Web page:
Essential Questions to Ask Before Hiring a New Team Member

When working for a small company or startup, it’s essential to find the right combination of employees to carry out day-to-day business. Sometimes it’s not as easy as it sounds. In a large corporation, the right combination of personality types and talents still matters – but not as much as it does when everyone must work closely together. To make sure you hire the right new team member, you’ll want to ask the correct combination of questions – both of yourself and of applicants.

Questions to ask yourself

If you want to hire the right people for your company, you first need to understand what it takes to succeed at your company. You can do this by asking yourself the following:

  • What is it about the people already here that make them successful?
  • How much supervision will you give/offer?
  • Is training mostly on the job, or structurally incorporated into the position?
  • How structured is your development process and the separation of duties/skill sets?
  • Do you welcome diversity in skill sets and background, or are you looking to duplicate your current staff?

Questions to ask your job candidate

Once you have determined what makes your current staff successful, you’re ready to develop open-ended questions for your job candidates. Ask about specific experience or examples in the job areas for which you are considering the candidate — web development, customer service, administrative, etc.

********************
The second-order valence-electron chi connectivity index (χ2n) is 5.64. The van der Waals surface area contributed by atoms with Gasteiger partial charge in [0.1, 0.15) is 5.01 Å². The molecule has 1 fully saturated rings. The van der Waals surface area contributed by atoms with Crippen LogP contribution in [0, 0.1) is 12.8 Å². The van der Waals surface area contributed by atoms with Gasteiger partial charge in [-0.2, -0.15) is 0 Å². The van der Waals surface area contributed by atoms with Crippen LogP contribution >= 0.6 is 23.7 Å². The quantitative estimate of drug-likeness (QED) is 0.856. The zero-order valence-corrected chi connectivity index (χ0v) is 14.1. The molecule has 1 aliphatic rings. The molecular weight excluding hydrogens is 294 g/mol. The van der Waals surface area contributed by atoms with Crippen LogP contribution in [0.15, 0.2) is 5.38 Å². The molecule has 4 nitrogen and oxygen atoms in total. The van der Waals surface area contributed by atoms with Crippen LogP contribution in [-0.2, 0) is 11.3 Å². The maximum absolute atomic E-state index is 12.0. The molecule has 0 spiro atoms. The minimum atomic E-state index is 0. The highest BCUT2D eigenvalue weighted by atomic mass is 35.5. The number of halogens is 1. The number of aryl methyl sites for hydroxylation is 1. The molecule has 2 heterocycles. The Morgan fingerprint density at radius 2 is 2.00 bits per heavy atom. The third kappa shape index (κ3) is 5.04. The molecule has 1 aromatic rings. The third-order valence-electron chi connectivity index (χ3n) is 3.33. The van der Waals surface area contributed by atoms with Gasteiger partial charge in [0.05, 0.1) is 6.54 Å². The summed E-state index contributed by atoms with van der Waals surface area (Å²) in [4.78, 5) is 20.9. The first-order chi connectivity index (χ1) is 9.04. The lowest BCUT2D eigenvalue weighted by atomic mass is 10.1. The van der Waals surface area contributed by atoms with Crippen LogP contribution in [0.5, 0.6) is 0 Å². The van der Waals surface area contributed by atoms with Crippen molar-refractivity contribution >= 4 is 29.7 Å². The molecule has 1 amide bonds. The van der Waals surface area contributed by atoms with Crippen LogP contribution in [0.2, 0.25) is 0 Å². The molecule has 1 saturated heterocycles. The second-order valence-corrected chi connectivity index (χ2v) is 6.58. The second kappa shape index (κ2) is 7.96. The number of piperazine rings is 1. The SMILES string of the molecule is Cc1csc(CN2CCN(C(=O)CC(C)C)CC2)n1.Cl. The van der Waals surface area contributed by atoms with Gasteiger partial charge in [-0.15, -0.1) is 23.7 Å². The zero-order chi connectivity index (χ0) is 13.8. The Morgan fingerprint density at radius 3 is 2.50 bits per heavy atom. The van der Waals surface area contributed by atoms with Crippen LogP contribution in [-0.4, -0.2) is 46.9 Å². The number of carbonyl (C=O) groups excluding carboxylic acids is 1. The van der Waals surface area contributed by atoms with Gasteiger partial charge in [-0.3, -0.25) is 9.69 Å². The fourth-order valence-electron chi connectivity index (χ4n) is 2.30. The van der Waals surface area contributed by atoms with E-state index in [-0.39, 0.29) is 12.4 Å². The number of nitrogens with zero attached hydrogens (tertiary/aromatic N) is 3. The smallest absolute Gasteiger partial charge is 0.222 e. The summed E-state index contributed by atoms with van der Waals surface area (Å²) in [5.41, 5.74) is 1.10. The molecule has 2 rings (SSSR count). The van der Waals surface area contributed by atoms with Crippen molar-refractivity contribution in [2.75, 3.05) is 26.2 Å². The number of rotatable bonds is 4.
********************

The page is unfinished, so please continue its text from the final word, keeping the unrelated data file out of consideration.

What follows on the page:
1. Explain a few (2-3) of your major accomplishments, career-related or otherwise.

This question will give you an opportunity to discover what drives the candidate, which is a potentially important insight into how they’ll perform in the workplace. What motivates them?

2. Explain your toughest project. What made it so difficult?

Their answer to this question will help you identify how they operate in a stressful situation.

3. What is your learning style? Explain a situation where you learned something new.

You’ll want to take note of whether this person learns better through structured training, or by trial and error as he goes.

4. Explain the components of your dream job, including:

  • what would you be doing, actual duties, tasks
  • what type of atmosphere (fellow workers, workspace)
  • what would your boss be like, and his/her boss.
  • anything else that defines the IDEAL working environment for the candidate.

5. Explain the components of a bad job, including everything from the previous question.

6. What do you like about your current/previous job?

This gives the candidate an opportunity to give concrete examples of what he or she enjoys doing during the workday.

7. Why are you leaving your current job?

This is pretty self-explanatory.

8. Give three strengths that we will see in you within the first 90 days of employment. Give specific examples.

Although you should be independently evaluating what you see as the candidate’s strengths and weaknesses, it helps to determine where they think their strongest and weakest points lie.

9. Give three weaknesses — in general, and/or specific to a job you’ve been involved with.

10. Explain the position that is being offered in your own words. What challenges do you see in this position?

When a job candidate explains the position in his own words, you can determine if there are any discrepancies between what you’re looking for and what the candidate thinks he’s getting himself into.

I’ve personally used this template of questions to gather all the details necessary to make hiring decisions. Some of them are also useful when you are a new manager of a group (but that’s a story for another post).

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